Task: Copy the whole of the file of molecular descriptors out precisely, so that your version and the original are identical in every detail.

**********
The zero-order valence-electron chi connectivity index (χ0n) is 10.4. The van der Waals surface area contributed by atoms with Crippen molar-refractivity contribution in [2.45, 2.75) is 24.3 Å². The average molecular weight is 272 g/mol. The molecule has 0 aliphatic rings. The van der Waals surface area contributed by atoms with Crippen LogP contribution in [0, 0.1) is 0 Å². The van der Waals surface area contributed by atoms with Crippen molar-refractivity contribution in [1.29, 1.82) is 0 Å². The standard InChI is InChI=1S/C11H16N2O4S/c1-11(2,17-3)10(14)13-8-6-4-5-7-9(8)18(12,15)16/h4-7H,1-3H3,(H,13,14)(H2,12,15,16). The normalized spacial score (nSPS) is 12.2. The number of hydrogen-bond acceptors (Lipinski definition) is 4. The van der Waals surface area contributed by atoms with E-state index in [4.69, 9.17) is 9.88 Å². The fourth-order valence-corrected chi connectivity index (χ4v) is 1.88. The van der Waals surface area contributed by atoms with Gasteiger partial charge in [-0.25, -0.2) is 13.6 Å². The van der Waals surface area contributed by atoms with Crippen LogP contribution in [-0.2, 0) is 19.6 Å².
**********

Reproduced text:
The zero-order valence-electron chi connectivity index (χ0n) is 10.4. The van der Waals surface area contributed by atoms with Crippen molar-refractivity contribution in [2.45, 2.75) is 24.3 Å². The average molecular weight is 272 g/mol. The molecule has 0 aliphatic rings. The van der Waals surface area contributed by atoms with Crippen LogP contribution in [0, 0.1) is 0 Å². The van der Waals surface area contributed by atoms with Crippen molar-refractivity contribution in [1.29, 1.82) is 0 Å². The standard InChI is InChI=1S/C11H16N2O4S/c1-11(2,17-3)10(14)13-8-6-4-5-7-9(8)18(12,15)16/h4-7H,1-3H3,(H,13,14)(H2,12,15,16). The normalized spacial score (nSPS) is 12.2. The number of hydrogen-bond acceptors (Lipinski definition) is 4. The van der Waals surface area contributed by atoms with E-state index in [4.69, 9.17) is 9.88 Å². The fourth-order valence-corrected chi connectivity index (χ4v) is 1.88. The van der Waals surface area contributed by atoms with Gasteiger partial charge in [-0.25, -0.2) is 13.6 Å². The van der Waals surface area contributed by atoms with Crippen LogP contribution in [-0.2, 0) is 19.6 Å².